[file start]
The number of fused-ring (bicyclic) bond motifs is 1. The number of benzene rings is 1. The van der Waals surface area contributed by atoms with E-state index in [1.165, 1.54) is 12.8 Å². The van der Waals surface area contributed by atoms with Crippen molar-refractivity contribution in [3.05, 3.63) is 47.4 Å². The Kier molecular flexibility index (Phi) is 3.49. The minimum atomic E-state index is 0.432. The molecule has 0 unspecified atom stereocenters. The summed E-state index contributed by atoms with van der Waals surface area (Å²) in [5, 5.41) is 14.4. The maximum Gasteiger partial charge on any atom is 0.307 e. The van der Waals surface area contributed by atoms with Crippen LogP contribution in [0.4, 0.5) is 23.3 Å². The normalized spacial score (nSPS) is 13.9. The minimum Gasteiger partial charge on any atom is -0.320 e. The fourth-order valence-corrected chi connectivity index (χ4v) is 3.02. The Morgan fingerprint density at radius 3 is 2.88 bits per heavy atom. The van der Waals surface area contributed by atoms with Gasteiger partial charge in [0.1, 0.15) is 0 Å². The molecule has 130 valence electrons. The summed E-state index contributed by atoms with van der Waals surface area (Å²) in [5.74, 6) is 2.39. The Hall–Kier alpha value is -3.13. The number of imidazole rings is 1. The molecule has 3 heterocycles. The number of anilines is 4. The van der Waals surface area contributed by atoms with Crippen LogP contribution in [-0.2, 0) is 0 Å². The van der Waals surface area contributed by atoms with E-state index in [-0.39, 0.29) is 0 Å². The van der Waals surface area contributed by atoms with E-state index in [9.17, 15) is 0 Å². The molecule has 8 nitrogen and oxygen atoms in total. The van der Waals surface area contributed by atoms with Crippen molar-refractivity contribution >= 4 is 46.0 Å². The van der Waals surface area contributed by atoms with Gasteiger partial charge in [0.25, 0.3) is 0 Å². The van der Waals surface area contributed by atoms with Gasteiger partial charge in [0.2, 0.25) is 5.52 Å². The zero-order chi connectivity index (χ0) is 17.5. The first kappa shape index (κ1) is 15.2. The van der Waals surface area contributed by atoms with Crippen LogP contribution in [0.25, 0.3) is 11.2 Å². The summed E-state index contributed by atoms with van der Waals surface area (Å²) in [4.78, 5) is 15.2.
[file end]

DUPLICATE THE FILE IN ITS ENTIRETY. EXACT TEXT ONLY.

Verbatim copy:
The number of fused-ring (bicyclic) bond motifs is 1. The number of benzene rings is 1. The van der Waals surface area contributed by atoms with E-state index in [1.165, 1.54) is 12.8 Å². The van der Waals surface area contributed by atoms with Crippen molar-refractivity contribution in [3.05, 3.63) is 47.4 Å². The Kier molecular flexibility index (Phi) is 3.49. The minimum atomic E-state index is 0.432. The molecule has 0 unspecified atom stereocenters. The summed E-state index contributed by atoms with van der Waals surface area (Å²) in [5, 5.41) is 14.4. The maximum Gasteiger partial charge on any atom is 0.307 e. The van der Waals surface area contributed by atoms with Crippen LogP contribution in [0.4, 0.5) is 23.3 Å². The normalized spacial score (nSPS) is 13.9. The minimum Gasteiger partial charge on any atom is -0.320 e. The fourth-order valence-corrected chi connectivity index (χ4v) is 3.02. The Morgan fingerprint density at radius 3 is 2.88 bits per heavy atom. The van der Waals surface area contributed by atoms with Gasteiger partial charge in [0.1, 0.15) is 0 Å². The molecule has 130 valence electrons. The summed E-state index contributed by atoms with van der Waals surface area (Å²) in [5.74, 6) is 2.39. The Hall–Kier alpha value is -3.13. The number of imidazole rings is 1. The molecule has 3 heterocycles. The number of anilines is 4. The van der Waals surface area contributed by atoms with Crippen LogP contribution in [-0.2, 0) is 0 Å². The van der Waals surface area contributed by atoms with E-state index in [-0.39, 0.29) is 0 Å². The van der Waals surface area contributed by atoms with E-state index in [9.17, 15) is 0 Å². The molecule has 8 nitrogen and oxygen atoms in total. The van der Waals surface area contributed by atoms with Crippen molar-refractivity contribution >= 4 is 46.0 Å². The van der Waals surface area contributed by atoms with Gasteiger partial charge in [0.25, 0.3) is 0 Å². The van der Waals surface area contributed by atoms with Gasteiger partial charge in [0.2, 0.25) is 5.52 Å². The zero-order chi connectivity index (χ0) is 17.5. The first kappa shape index (κ1) is 15.2. The van der Waals surface area contributed by atoms with Crippen LogP contribution in [0.25, 0.3) is 11.2 Å². The summed E-state index contributed by atoms with van der Waals surface area (Å²) in [4.78, 5) is 15.2.